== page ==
Armand’s First Letter. Amelia’s First Letter.

The Elms, Wickshire
7 May 1017


I have a great many things to tell you, some of them on behalf of my former chief, Lord Doncaster.

Yes, former. I’ll get to that, if you’ll only be patient. Why are you so impatient, Armand? Don’t you know that in the service one must hurry up and wait?

So, first of all, this: you have won your case, you Armoricans. It is now understood by His Majesty and the Lords that Armoricans are loyal subjects of the Crown, but not subjects of the Cumbrian Parliament.

The Commons are a bit disgruntled about the whole affair, as you might expect—I believe there was some notion of requiring Armorica to trade only with Cumbria, to the great benefit of Cumbrian merchants. And although I have nothing against Cumbrian merchants—I owe them quite a lot, I do assure you—I see no reason to coddle them in this way. I am sure they will survive their disappointment.

But second, though he and Armorica have been vindicated Lord Doncaster will not be returning to Armorica—at least not in his public capacity of governor-general, though he may pay a visit from time to time. This is neither a punishment nor a penalty; he will be remaining in Cumbria, where, in his role as a Peer of the House of Lords he will be investigating the cozy arrangements between the Commons and the Shipwright’s Guild.

You will perhaps have heard of the ruin of the good ship Annabel, the Shipwright’s Guild’s attempt to outdo you at your own game. As nearly as I can tell they did exactly as you have learned not to: they scaled up the bits that push the ship around, which ultimately destroyed the hardened bits that hold it together.

I was there, Armand, with His Lordship, and was it a sight to see. The whole ship came apart as it was landing on Salisbury Plain, simply fell into bits in a heap on the ground. And as the Guild had gathered a variety of dignitaries, MPs, and journalists the affair was well documented and publicized.

Lord Doncaster was asked his opinion as a general who had relied on the Shipwright’s vessels for transport. “Deathtraps,” he said. “I always preferred to use transports we had captured from the Provençese. The Salisbury shipyards? Pah! Thieves, the lot of them.”

And so it has come about that he has been asked to investigate the current disaster, and the standard customs and practices among the shipyards, which I am sure he will do with his usual dispatch. Certain of the Commons are not pleased about this, either.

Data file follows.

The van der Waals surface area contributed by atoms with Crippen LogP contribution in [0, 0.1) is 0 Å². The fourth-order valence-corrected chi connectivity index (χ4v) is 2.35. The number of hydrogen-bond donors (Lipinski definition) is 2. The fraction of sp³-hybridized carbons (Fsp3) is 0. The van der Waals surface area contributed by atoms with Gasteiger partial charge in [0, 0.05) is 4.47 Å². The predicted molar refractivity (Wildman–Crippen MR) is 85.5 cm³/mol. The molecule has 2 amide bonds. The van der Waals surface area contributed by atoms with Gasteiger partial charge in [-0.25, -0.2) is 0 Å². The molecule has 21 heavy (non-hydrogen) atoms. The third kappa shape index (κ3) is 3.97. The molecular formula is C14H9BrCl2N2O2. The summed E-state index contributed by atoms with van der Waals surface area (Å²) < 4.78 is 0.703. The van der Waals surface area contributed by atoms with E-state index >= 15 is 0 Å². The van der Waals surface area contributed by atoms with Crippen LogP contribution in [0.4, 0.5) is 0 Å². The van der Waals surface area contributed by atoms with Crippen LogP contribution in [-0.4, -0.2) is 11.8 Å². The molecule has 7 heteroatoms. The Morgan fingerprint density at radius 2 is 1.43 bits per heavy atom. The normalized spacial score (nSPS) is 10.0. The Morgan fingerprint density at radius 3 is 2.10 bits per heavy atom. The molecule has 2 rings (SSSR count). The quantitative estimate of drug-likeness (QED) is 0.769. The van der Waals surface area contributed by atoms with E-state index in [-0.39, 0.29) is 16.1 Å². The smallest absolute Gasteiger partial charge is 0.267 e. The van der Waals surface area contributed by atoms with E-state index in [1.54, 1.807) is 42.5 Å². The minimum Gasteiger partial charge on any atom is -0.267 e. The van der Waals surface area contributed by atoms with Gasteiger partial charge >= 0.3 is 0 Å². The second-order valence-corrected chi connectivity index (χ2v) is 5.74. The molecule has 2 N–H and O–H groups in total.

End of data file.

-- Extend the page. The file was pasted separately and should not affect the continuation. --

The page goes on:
However, he will investigate without my aid, alas; for someone in the Shipwrights’ camp has observed that I am a shareholder in Tuppenny Wagons and demanded that I be recused from the investigation. One can’t fault them, truly; His Lordship asked if I were irretrievably biased in your favor, and I said, “Any time these past twenty years.”

His Lordship approved, of course, being as loyal himself as the day is long, both to the Crown and to his men; but he had to let me go.

There’s not much call for a one-legged soldier, and I fear that I am nearly at point non-plus. As an officer, my allowance went to keeping up my gear and my social duties in the regiment; and my time as His Lordship’s aid was similar except for the differences in the kind and quality of gear and the nature of my duties.

So here I am, staying with Edward in the wilds of Wickshire, high and dry, as I ponder what to do next. I could always seek another position as a secretary to some lord or other—His Lordship has promised to give me a good character wherever I might go.

But you, Amelia, and Edward have ruined me, by your ostentatious displays of marital bliss, for the soldier’s free and happy life. I begin to think it time for me to settle down, Armand, if only I can find the funds to do it. I do believe I should trade all my military finery for civilian clothes, however subfusc, and a decent sufficiency.

Might my Tuppenny Wagons shares start to pay dividends one of these fine days? It would allow your impecunious cousin to live in the manner to which he hopes to become accustomed.

All the best,


Next letter


Photo by Tom Podmore on Unsplash

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